*Oats that have been carefully cultivated and processed can be gluten-free.
Corn, rice, sorghum, millet, teff, buckwheat, quinoa, amaranth, vegetables, fruit, nuts, tapioca, soybean, potato, vegetable oils, milk and derivatives, eggs, fish, plain meat.
Filling Up with Alternative Gluten-Free Grains
Research from the Celiac Disease Center in the United States found people on a gluten-free diet are most likely to choose rice as their dietary starch. Relative to other gluten-free grains rice has a low nutritional profile. The researchers found that when people included alternative gluten-free grains, such as buckwheat or quinoa, their diet had higher amounts of key nutrients including protein, fiber, calcium, B vitamins and iron. Many alternative gluten-free grains are available at your local health food store including quinoa, buckwheat, amaranth, teff and millet. Every grain has a unique taste and nutritional benefits.
Quinoa – There are hundreds of varieties of quinoa available – it can range in color from white to red to black. Quinoa is a good source of protein and antioxidants.
Buckwheat – It has a nutty almost bitter flavor, and can be used to make a variety of foods from pancakes to gluten-free beer. Considered a very nutritious grain, buckwheat is a source of many minerals including manganese, copper and magnesium.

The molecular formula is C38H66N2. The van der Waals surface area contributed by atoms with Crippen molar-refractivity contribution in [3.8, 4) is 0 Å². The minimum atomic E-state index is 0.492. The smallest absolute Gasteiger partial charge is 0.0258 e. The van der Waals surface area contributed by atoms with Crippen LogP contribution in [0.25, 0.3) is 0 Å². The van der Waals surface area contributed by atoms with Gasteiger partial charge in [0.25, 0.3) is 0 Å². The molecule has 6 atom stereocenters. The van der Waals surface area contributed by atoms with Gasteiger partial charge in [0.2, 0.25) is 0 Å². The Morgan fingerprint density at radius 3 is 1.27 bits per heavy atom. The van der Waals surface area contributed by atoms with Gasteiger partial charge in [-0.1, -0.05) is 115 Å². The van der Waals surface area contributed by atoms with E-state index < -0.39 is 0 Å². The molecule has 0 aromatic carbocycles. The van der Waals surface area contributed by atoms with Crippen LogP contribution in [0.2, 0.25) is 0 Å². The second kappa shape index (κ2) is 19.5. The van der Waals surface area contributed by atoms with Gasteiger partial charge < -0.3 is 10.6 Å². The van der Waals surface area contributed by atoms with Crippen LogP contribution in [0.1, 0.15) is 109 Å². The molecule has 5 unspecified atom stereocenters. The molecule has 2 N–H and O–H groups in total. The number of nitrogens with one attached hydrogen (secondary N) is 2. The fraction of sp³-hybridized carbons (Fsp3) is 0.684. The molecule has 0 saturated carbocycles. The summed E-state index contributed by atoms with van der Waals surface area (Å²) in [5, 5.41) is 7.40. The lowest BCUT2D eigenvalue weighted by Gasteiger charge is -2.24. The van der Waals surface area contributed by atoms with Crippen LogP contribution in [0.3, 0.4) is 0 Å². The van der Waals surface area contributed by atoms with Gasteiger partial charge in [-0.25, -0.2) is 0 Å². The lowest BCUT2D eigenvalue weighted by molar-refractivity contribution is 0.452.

Amaranth – Tan-colored, tiny grain-like seeds with a robust nutty flavor. It is a source of many nutrients including magnesium, manganese, iron and phosphorous.
Teff – A small grain that ranges in color from milky white to black. It has a unique nutty, mild-molasses-like flavor and is sold as a whole grain or flour. Teff is a source of many minerals including iron and phosphorus.
Millet -Milled millet seeds are very small and can be yellow, white, grey or red. Millet has a similar texture to rice flour and is a source of many minerals and offers a small amount of many B vitamins.
Tips for Baking and Cooking Gluten-Free
Cooking gluten-free can be a challenging but, worth it. And, every cook can do it! For those who are less culinary-inclined, there are many gluten-free food products available at your local health food store including ready-made items, like gluten-free macaroni and bread. Those who enjoy cooking from scratch can experiment with substituting gluten-containing ingredients in their favorite recipes with one of the many gluten-free grains, starches and flours available at your local health food store. As for gluten-free starches try tapioca, cornstarch and arrowroot. Alternatively, take a look at gluten-free recipes – many chefs have created mouth-watering gluten-free recipes that prevent you from having to substitute and omit ingredients.